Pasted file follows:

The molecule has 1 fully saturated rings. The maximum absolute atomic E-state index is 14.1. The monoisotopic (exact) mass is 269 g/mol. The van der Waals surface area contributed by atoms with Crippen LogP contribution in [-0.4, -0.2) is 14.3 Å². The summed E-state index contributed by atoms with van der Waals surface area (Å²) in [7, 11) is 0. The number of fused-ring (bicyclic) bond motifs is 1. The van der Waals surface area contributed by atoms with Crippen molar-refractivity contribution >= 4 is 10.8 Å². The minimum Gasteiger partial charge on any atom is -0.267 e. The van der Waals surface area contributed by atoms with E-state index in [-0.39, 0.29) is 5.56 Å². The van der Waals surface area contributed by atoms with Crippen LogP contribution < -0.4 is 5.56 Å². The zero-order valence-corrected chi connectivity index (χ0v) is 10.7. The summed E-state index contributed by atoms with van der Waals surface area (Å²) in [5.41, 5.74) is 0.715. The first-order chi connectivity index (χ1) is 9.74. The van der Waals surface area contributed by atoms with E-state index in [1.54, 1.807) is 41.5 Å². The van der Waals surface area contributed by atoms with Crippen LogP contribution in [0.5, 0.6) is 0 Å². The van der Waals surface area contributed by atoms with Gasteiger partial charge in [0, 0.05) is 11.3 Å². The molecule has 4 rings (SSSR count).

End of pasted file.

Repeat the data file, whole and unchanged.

The molecule has 1 fully saturated rings. The maximum absolute atomic E-state index is 14.1. The monoisotopic (exact) mass is 269 g/mol. The van der Waals surface area contributed by atoms with Crippen LogP contribution in [-0.4, -0.2) is 14.3 Å². The summed E-state index contributed by atoms with van der Waals surface area (Å²) in [7, 11) is 0. The number of fused-ring (bicyclic) bond motifs is 1. The van der Waals surface area contributed by atoms with Crippen molar-refractivity contribution >= 4 is 10.8 Å². The minimum Gasteiger partial charge on any atom is -0.267 e. The van der Waals surface area contributed by atoms with E-state index in [-0.39, 0.29) is 5.56 Å². The van der Waals surface area contributed by atoms with Crippen LogP contribution < -0.4 is 5.56 Å². The zero-order valence-corrected chi connectivity index (χ0v) is 10.7. The summed E-state index contributed by atoms with van der Waals surface area (Å²) in [5.41, 5.74) is 0.715. The first-order chi connectivity index (χ1) is 9.74. The van der Waals surface area contributed by atoms with E-state index in [1.54, 1.807) is 41.5 Å². The van der Waals surface area contributed by atoms with Crippen LogP contribution in [0.5, 0.6) is 0 Å². The van der Waals surface area contributed by atoms with Gasteiger partial charge in [0, 0.05) is 11.3 Å². The molecule has 4 rings (SSSR count).